As mentioned above, the pattern 13 is printed on the upper layer of the scale display portion 31. As this pattern 13 has a painted thickness of several μm, the scale display portion 31 is so structured as to be protected by the painted thickness. Accordingly, for example, at a time when a tape cassette is put in and pulled out from a car stereo, even if a printed surface of the pattern of the cassette housing is attached with scratches and a stain, because the scale display portion 31 is protected by the pattern layer 13, the scale never becomes indiscernible, that is, its function of displaying the remaining volume is never damaged.
The stripping layer 12 of the thermal transfer film on the upper layer of the pattern layer 13 also works as a protection layer. The scale display portion 31 is covered with a layer which is the sum of the stripping layer 12 and the pattern layer 13, and hence, is protected with further certainty.
Also, in the above-mentioned structure, because entirely different patterns are arranged on the front surface side and the rear surface side of the cassette housing, that is, the upper half 1a, there is no need to be particular about a pattern with the scale as a base tone, and hence the design is not restricted. The above is not true in a conventional case where a scale has been printed on the front surface side.
Further, as the printing of the pattern on the tape cassette can be carried out by a general printing method like the thermal transfer printing, it can be executed easily and inexpensively.
FIG. 8 shows a modified example of the present invention.
FIG. 8A shows a state when the tape cassette 1 is seen from the A surface side and FIG. 8B shows a state when the tape cassette is seen from the B surface side, respectively. As apparent from FIGS. 8A and 8B, in this embodiment, the printing portion of the pattern 30 is formed on both the A surface side and the B surface side in a half divided range, thereby making the scale display portion 31 to be visible from both the A and B surface sides.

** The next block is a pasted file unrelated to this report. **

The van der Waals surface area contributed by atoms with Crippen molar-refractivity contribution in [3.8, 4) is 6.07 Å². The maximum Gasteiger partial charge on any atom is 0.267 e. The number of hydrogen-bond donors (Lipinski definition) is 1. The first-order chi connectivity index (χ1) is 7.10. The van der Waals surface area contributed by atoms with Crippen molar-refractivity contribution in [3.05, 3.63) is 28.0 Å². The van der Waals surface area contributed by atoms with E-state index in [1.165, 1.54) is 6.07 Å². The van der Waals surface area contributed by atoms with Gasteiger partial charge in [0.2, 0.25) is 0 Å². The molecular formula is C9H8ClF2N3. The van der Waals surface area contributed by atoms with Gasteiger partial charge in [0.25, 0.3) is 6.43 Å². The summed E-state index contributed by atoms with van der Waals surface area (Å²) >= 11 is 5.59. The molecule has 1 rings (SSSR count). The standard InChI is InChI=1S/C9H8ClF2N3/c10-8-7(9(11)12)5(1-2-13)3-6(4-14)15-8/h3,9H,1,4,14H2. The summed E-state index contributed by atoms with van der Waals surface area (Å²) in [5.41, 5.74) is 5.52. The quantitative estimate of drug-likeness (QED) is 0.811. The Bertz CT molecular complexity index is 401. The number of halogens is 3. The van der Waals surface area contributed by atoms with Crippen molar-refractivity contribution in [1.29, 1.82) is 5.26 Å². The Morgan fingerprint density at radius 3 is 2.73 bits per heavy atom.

FIG. 9 and FIG. 10 show modified examples of the scale display portion 31, respectively. In the example of FIG. 9, the scale display in the scale display portion 31 is in a parallel line state, while the scale display portion 31 in FIG. 10 is, instead of the numerical value display of minute, such a display that color changes corresponding to the wound up diameter of the tape.
Thus far, the embodiments of the present invention have been explained, but the present invention is not restricted to them.
For example, in the above-mentioned embodiments, the thermal transfer printing is used as a printing method of the pattern on the cassette housing, but as for the printing method, multi-layer printing by a general printing method other than the thermal transfer printing may be employed.
Also, in the above-mentioned embodiment, as one example of the tape cassette, an audio compact cassette is shown, but the present invention is not restricted to this and needless to say, is capable of being widely applied to a tape cassette of other kinds having the remaining-volume display of the tape.
As apparent from the explanations made so far, since the tape cassette according to the present invention is of such a structure that the scale display portion which becomes a yardstick for the remaining volume of the tape is formed on the lowest layer of the pattern to be printed on the surface of the cassette housing, that is, as this scale display portion is protected by being covered with the upper layer of the pattern, at a time when the tape cassette is put in or pulled out from the car stereo or the like, even if the surface of the pattern of the cassette housing is attached with the scratches and the stain, the scale never becomes indiscernible and the function of displaying the remaining volume of the tape is never impaired. Further, because the printing of the pattern on the tape cassette can be carried out by the general printing method, it can be carried out easily and inexpensively.
Having described preferred embodiments of the present invention with reference to the accompanying drawings, it is to be understood that the present invention is not limited to the above-mentioned embodiments and that various changes and modifications can be effected therein by one skilled in the art without departing from the spirit or scope of the present invention as defined in the appended claims.
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|Citing Patent||Filing date||Publication date||Applicant||Title|
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|U.S. Classification||360/132, G9B/23.069, 242/347|
|International Classification||G11B23/087, G11B23/38|
|Sep 17, 1998||AS||Assignment|
Owner name: SONY CORPORATION, JAPAN
Free format text: ASSIGNMENT OF ASSIGNORS INTEREST;ASSIGNORS:ODAGIRI, HIROKAZU;HIROSE, KENICHI;REEL/FRAME:009474/0345;SIGNING DATES FROM 19980827 TO 19980831
|Jun 2, 2004||REMI||Maintenance fee reminder mailed|
|Nov 15, 2004||LAPS||Lapse for failure to pay maintenance fees|
|Jan 11, 2005||FP||Expired due to failure to pay maintenance fee|
Effective date: 20041114